Alcohol use disorder (AUD) and post-traumatic stress disorder (PTSD) are among the most common and debilitating psychiatric ailments in the United States.
The two disorders are highly comorbid, with studies suggesting that 30 percent to 60 percent of individuals diagnosed with AUD have PTSD and 20 percent to 70 percent of individuals diagnosed with PTSD have AUD. One disorder appears to exacerbate the other, leading to higher mortality and impairment and to poorer response to treatment.
Although several medications have been tested for AUD efficacy in patients with AUD/PTSD, none have progressed to a phase III trial.
Study Looks At Cannabidiol As New Treatment Option
In September 2017, researchers at NYU Langone received a grant from the National Institute on Alcohol Abuse and Alcoholism (NIAAA) to investigate a promising new therapy for AUD in patients with PTSD: cannabidiol (CBD), one of the main chemical components of marijuana. CBD has been shown in animal and human trials to produce anxiolytic, anti-addictive, anti-inflammatory, and fear-extinction effects, with no evidence of toxicity.
Intriguingly, threat-related amygdala arousal, a predictor of alcohol craving in PTSD patients, appears to be reduced by CBD, without the euphoria-inducing effects of marijuana’s other main active ingredient, tetrahydrocannabinol (THC). Preclinical data suggest that CBD may also have longer-term effects in reducing alcohol craving, possibly related to increased hippocampal neurogenesis.
“This is a remarkably complex drug with multiple actions affecting the brain and behavior,” says the study’s principal investigator, Charles R. Marmar, MD, the Lucius N. Littauer Professor of Psychiatry, chair of the Department of Psychiatry, and director of the Steven and Alexandra Cohen Veterans Center for the Study of Post-Traumatic Stress and Traumatic Brain Injury.
Dr. Marmar’s double-blind study comparing CBD with placebo in 40 veterans and civilians with PTSD and AUD will be the first of its kind to explore the effects of CBD on subjects diagnosed with both disorders. Safety and tolerability, alcohol use and craving, and PTSD symptoms will be assessed at baseline and over six weeks of treatment. In another first of its kind NIAAA-funded study, principal investigator Michael P. Bogenschutz, MD, professor of psychiatry, will investigate the effects of CBD on patients with AUD alone.
Beyond CBD’s potential effects on PTSD and AUD, Dr. Marmar notes, the drug also shows promise against neuropsychiatric disorders ranging from social anxiety and schizophrenia to epilepsy. “It’s hard to think of another drug with as much potential across such a diverse array of neuropsychiatric problems,” he says. “If CBD proves to be as good as it looks, it could be analogous to a steroid or a broad-spectrum antibiotic.”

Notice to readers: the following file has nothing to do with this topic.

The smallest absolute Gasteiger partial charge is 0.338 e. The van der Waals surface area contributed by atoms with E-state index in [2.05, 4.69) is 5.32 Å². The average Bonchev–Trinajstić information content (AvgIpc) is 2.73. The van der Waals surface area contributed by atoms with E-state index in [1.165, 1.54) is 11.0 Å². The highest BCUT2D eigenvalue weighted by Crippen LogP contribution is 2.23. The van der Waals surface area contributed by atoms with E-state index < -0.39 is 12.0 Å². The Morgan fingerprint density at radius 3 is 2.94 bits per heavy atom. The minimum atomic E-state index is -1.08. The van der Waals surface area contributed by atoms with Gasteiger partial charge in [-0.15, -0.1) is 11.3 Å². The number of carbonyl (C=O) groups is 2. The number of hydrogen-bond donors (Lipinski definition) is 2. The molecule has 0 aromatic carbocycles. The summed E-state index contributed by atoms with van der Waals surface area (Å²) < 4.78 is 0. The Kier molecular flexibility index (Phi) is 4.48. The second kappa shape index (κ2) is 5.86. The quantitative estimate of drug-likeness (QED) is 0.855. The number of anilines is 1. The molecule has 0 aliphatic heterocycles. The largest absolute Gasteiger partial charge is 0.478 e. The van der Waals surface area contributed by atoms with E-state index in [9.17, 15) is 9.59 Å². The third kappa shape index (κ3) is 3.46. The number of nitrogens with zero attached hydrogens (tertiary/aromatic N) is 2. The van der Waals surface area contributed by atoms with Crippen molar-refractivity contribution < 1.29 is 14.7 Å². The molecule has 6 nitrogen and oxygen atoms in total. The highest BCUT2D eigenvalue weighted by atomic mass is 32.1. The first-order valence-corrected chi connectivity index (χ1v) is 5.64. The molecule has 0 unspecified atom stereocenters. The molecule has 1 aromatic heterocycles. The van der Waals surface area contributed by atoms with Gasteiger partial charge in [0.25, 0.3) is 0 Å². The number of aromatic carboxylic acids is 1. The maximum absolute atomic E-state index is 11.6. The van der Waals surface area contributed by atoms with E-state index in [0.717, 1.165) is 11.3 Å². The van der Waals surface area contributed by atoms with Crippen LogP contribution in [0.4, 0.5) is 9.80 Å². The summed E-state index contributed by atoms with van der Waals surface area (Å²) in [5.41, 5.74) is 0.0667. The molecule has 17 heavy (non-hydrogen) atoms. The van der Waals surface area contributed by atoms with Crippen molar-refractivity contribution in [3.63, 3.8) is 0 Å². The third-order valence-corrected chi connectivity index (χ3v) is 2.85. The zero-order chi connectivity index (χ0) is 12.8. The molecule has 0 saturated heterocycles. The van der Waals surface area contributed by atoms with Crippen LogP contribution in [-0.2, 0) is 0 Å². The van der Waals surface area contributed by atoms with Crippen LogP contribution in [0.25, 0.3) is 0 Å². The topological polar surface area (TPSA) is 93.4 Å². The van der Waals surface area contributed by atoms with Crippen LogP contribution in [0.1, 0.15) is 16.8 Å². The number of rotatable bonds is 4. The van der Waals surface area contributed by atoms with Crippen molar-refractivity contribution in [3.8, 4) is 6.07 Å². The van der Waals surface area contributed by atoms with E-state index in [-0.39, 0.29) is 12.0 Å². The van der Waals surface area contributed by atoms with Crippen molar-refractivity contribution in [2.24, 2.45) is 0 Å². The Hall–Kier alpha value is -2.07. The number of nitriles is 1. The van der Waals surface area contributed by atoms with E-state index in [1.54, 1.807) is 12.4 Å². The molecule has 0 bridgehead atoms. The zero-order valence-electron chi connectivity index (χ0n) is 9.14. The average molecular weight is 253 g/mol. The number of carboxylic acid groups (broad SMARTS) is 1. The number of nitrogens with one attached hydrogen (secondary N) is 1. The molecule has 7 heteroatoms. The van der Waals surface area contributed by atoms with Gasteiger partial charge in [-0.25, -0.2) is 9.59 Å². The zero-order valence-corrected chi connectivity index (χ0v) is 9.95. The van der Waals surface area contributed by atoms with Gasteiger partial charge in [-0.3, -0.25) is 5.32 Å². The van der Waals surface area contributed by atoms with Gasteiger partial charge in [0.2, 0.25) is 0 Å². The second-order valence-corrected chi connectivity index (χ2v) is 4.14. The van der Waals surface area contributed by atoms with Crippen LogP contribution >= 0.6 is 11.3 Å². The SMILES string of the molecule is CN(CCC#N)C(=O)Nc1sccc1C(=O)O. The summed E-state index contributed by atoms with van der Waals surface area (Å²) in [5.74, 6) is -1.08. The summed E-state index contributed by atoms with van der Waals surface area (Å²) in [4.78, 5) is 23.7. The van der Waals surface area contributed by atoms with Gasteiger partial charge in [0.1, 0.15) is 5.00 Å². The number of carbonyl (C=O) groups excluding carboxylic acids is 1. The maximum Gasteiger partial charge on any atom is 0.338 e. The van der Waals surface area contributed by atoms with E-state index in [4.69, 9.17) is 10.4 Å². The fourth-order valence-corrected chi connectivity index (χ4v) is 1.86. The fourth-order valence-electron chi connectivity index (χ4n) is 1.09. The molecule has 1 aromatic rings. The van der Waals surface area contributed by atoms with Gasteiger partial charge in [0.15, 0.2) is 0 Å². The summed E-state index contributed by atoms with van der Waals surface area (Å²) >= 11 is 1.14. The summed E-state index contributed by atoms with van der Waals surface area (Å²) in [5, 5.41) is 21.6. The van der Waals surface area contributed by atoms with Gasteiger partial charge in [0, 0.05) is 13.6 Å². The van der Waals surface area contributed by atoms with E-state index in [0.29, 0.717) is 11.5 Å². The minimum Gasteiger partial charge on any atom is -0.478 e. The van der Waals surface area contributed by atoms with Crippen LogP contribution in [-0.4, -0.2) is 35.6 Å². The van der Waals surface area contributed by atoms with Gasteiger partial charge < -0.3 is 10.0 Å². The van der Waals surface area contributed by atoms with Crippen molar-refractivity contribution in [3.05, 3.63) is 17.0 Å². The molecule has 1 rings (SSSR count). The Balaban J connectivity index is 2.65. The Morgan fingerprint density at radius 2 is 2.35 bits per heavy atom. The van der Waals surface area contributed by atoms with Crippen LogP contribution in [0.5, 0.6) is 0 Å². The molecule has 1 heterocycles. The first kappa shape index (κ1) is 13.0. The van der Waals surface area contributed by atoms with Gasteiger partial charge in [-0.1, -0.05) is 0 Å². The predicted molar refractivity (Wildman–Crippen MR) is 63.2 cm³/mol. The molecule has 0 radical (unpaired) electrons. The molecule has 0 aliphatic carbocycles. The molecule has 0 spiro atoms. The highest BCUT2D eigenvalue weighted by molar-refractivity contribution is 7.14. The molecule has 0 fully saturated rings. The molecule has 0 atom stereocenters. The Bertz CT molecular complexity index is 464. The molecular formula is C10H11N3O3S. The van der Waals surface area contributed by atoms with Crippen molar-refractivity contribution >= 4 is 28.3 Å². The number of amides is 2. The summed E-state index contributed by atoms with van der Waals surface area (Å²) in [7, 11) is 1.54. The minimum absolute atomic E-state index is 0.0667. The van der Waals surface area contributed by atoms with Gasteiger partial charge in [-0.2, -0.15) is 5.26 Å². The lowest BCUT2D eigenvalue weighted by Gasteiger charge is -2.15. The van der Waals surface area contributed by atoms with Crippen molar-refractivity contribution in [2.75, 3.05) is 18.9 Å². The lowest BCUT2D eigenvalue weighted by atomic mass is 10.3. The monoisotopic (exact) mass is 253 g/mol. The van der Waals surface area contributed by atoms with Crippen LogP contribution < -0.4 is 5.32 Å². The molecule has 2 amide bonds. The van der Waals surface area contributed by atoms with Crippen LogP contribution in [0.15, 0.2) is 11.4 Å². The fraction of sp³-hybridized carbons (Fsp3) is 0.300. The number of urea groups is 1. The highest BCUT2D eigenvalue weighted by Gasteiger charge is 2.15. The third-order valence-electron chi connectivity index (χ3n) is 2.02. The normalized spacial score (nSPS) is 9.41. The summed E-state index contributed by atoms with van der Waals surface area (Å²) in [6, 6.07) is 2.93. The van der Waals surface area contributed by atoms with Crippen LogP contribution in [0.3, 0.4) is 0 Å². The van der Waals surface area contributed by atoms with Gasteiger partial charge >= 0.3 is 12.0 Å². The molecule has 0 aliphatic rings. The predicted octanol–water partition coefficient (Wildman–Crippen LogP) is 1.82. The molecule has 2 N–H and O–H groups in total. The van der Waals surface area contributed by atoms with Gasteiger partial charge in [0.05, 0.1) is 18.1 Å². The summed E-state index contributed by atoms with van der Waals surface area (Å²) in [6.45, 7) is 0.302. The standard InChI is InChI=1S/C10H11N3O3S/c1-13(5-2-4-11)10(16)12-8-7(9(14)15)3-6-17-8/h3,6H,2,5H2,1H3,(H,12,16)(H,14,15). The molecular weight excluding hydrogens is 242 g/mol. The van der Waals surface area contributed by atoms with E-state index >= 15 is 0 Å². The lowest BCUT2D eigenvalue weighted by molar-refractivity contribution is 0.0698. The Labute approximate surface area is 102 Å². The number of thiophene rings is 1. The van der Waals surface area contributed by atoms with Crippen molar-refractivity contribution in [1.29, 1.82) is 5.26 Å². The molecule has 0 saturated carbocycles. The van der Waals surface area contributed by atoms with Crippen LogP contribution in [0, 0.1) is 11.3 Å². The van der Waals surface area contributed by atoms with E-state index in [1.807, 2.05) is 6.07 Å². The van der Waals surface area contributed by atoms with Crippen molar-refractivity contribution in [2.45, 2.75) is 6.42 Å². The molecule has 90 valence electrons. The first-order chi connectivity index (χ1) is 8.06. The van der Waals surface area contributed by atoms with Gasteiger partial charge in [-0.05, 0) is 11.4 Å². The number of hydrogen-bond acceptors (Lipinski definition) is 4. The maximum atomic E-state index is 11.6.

NYU Langone will also be conducting research using CBD to treat PTSD and traumatic brain injury, thanks to a generous grant from the Bank of America, received in 2017.
Advancing PTSD Biomarkers
Before PTSD can be treated, it must be diagnosed—a process that is not always easy. Military veterans and other first responders often underreport symptoms because of perceived stigma; in cases involving litigation, some individuals may exaggerate symptoms in pursuit of financial compensation. Thus, to improve diagnostic accuracy and precision, researchers around the world are searching for the disorder’s biological markers.
Dr. Marmar is helping to spearhead these efforts as a principal investigator in the PTSD Systems Biology Consortium, a U.S. Department of Defense–funded collaboration involving seven academic and military research centers.
Over the past five years, the consortium has collected blood and urine samples, anthropometric data, brain images, and cognitive assessments of 166 male combat veterans of the wars in Iraq and Afghanistan—83 subjects with PTSD and 83 healthy controls.
The evidence is being analyzed by specialists in genetics, genomics, metabolomics, proteomics, neurobiology, and other disciplines, aided by experts in complex computation.
“We have more than 1 million biological features on each subject,” says Dr. Marmar, who heads the project’s clinical and neurocognitive phenotype core, “so it should be no surprise that the informatics is extremely challenging.”
The researchers have found several promising biomarkers, and initial candidates are expected to be submitted for FDA review in two to three years. Beyond their potential utility in screening and diagnosis, such markers may someday help to identify individuals at higher risk of PTSD, as well as to identify biological factors contributing to resilience, which could lead to rapid screening before, during, and after deployments and to new treatment targets.
New App Searches For PTSD In Voice Patterns
One key biomarker for PTSD may be alterations in vocal patterns. In 2017, Dr. Marmar and his colleagues completed the first study to test whether an automated, speech-based assessment can objectively identify PTSD in combat veterans.
The researchers worked with speech recognition engineers at SRI International in Menlo Park, California—the company that contributed to Apple’s Siri platform— using machine learning to analyze voice recordings of 56 veterans with PTSD and -81 healthy controls. Examining more than 40,000 features—including patterns of pitch, volume, rhythm, and intensity—the team found approximately 200 that distinguished subjects with PTSD from controls.
Once these findings are replicated and refined, they could enable the creation of smartphone apps to help screen for PTSD or clarify its diagnosis. “We’re looking for the vocal equivalent of a fingerprint,” says Dr. Marmar. “In the future, we believe that mental health providers will use vocal analysis in combination with other noninvasive clinical tests to assess many neuropsychiatric disorders more quickly, reliably, and cheaply than is currently possible.”